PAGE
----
A vote for math and science trading cards is a vote for coolness

As the mother of an impressionable young girl, I would love for my daughter to grow up with the idea that math and science are cool. It would be just great if she were somehow convinced that becoming a scientist or mathematician is a wonderful and worthy goal.

And that is why I am enthusiastically endorsing Gov. Brian Schweitzer and First Lady Nancy Schweitzer’s math and science initiative, and especially their math and science trading cards - the fact-filled cards Nancy Schweitzer hands out to students when she visits classrooms throughout the state.

After all, what kid wouldn’t consider Montana’s governor – a soil scientist – and his wife – who is a botanist – the height of inspiration? And trading cards? You know the kids love those.

You want further proof of cool? Check out the Web site photos, which show the Schweitzers doing awesome things like sitting atop a wind turbine. Ooh! And there’s one of them CLUTCHING A LIGHTNING BOLT! Even their trusty dog Jag is rockin’ the safety glasses on the home page.

The point of this post, however, is not just to steer you to the math and science initiative, but to encourage you and your kids to vote for the next round of math and science trading cards.

“Kids of all ages can find something new to learn about energy in Montana – from where our resources came from to how we’re using them today,” Montana’s First Lady said in a prepared statement.  “The voting contest lets kids decide what’s most interesting to them.”

Go to mathscience.mt.gov to vote for your favorite facts about Montana. You and your kids might just learn a few fun facts along the way – and wouldn’t that be cool?

- MM

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Missoula kids organize first Diversity Day

A press release from the National Coalition Building Institute in Missoula today announces that next Monday, April 12, will be Missoula’s first annual Diversity Day, and links the planned celebration to an opportunity to support the proposed inclusion of “gender identity or expression” to the city’s anti-discrimination ordinance.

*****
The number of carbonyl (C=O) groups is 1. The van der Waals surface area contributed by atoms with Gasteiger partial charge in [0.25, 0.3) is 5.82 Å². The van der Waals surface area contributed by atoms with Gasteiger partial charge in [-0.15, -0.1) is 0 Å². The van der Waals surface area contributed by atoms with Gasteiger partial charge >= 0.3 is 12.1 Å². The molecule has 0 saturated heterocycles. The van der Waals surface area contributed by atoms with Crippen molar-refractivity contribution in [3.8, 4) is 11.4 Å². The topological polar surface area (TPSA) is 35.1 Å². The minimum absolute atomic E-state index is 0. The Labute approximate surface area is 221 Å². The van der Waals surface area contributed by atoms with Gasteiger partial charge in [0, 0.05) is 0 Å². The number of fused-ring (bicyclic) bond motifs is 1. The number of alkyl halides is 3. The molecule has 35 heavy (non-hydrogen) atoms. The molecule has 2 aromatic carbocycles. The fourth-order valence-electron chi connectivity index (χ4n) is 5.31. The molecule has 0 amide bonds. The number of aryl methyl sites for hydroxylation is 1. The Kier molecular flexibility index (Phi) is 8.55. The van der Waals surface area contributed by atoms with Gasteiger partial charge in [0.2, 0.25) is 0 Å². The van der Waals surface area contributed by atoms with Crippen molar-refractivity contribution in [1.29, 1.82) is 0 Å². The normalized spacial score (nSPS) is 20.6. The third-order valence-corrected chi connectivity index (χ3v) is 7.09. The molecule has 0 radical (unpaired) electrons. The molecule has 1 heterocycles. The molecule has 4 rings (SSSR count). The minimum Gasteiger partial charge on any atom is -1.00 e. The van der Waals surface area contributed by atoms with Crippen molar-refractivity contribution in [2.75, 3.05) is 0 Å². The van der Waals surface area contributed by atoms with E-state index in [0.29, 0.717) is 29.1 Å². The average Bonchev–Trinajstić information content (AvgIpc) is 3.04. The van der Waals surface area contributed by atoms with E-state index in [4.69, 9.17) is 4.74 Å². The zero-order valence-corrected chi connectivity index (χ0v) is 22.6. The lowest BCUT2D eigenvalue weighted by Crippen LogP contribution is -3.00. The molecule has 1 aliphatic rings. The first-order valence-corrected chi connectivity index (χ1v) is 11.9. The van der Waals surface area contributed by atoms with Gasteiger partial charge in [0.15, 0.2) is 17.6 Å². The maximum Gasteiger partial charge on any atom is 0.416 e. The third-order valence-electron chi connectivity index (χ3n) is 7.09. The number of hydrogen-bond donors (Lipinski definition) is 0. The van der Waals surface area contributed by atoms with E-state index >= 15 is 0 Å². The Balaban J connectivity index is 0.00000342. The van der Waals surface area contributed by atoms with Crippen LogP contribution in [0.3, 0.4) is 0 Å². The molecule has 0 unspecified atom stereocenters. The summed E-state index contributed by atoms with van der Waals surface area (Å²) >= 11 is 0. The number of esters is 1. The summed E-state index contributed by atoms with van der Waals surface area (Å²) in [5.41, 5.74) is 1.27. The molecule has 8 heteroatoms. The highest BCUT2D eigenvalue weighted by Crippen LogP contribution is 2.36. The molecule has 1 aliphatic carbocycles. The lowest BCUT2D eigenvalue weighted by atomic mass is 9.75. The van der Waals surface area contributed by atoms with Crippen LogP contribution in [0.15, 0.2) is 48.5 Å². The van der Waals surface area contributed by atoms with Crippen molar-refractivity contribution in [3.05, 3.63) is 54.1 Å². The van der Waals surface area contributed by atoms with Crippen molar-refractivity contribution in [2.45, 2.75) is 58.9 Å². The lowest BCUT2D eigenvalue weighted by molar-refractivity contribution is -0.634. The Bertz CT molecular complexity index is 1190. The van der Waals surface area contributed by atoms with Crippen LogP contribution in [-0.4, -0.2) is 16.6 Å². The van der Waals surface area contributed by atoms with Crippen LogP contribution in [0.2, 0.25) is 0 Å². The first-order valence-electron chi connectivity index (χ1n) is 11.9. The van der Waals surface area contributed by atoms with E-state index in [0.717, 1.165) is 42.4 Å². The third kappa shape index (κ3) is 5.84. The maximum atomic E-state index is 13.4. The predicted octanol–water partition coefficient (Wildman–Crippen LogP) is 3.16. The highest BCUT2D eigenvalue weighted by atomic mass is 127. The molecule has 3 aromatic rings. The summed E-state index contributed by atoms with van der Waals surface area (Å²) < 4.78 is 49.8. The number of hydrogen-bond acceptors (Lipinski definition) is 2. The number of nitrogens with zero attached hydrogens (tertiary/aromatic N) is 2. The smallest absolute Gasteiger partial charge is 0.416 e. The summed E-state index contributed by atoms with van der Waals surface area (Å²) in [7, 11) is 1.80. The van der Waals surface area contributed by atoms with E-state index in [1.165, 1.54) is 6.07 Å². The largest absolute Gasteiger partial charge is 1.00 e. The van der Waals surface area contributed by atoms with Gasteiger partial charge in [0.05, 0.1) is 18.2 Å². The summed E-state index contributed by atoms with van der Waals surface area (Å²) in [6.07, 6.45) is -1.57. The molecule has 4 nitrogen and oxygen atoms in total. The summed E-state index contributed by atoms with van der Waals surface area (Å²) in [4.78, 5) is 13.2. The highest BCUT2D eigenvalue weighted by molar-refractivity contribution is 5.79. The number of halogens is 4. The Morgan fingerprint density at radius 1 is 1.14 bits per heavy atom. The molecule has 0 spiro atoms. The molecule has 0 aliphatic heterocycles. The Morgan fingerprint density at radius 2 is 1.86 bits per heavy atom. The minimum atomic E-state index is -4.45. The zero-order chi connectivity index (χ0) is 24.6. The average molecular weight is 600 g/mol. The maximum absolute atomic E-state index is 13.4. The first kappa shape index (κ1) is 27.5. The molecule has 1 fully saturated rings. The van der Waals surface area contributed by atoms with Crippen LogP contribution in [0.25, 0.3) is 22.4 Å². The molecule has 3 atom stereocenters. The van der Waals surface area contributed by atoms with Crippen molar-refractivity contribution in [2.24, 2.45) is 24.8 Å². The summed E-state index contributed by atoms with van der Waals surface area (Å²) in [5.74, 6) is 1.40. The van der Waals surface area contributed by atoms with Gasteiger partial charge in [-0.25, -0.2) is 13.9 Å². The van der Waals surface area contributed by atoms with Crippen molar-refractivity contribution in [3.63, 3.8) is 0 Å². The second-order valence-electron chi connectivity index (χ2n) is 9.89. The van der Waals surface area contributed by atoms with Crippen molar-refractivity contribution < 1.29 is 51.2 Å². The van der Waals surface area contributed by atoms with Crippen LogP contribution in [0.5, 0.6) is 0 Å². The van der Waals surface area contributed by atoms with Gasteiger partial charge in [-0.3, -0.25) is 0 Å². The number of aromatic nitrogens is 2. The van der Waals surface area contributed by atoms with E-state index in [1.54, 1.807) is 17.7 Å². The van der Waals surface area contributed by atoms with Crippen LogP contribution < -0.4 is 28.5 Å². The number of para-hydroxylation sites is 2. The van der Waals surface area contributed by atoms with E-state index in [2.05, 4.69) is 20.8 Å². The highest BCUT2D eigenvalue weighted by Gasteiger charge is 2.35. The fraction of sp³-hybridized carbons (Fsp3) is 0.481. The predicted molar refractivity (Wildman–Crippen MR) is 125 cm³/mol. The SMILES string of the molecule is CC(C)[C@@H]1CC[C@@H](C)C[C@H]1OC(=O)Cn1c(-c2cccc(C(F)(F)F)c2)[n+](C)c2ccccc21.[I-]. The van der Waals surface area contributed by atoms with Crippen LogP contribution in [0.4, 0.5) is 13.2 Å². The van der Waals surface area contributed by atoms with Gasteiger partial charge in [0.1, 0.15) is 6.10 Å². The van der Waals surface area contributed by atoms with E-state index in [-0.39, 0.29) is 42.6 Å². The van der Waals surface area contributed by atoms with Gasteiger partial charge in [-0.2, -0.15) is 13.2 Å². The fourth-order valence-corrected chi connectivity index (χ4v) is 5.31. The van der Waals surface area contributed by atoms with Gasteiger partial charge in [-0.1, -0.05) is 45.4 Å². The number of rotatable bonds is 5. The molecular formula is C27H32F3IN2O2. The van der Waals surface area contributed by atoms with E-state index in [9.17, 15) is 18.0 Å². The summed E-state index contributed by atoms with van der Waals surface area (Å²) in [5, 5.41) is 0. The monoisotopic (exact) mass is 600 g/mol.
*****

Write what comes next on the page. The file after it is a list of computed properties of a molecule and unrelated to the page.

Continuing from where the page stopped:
See, Missoula’s City Council is scheduled to consider the ordinance during its regular Monday night meeting that same day.

The release explains that the day is being established through the work of Respect Club members – students at Missoula middle schools C.S. Porter, Meadow Hill and Washington. Respect Club is an after-school program run in partnership with Flagship and NCBI that aims to give students a forum to talk about violence, prejudice other issues in their schools, with the goal of raising awareness of problems and promoting solutions.

Many Missoulians are already familiar with Respect Clubs through their annual community projects. Last year, for instance, students at C.S. Porter, MeadowHill and Washington middle schools made a documentary film giving the wider community an inside look at how issues like bullying and homophobia impact our kids.  

To participate in Diversity Day, show up at Caras Park on April 12 at 6 p.m. There, Mayor John Engen is expected to make an appearance in order to issue an official proclamation declaring the day Diversity Day. He’ll be there in addition to other “youth and community speakers representing all of Missoula’s diverse community members.” 

According to the release, the “rally will be followed by a parade from Caras Park down to the Missoula City Council Chambers on Pine St., where interested participants can lend their support to the passing of a non-discrimination ordinance for Missoula.”

The release also included this quote from a seventh-grader at Meadow Hill: ”I want a diversity day because being different is important.  Diversity Day could help bring our community together, and we all need to be recognized.” 

- MM

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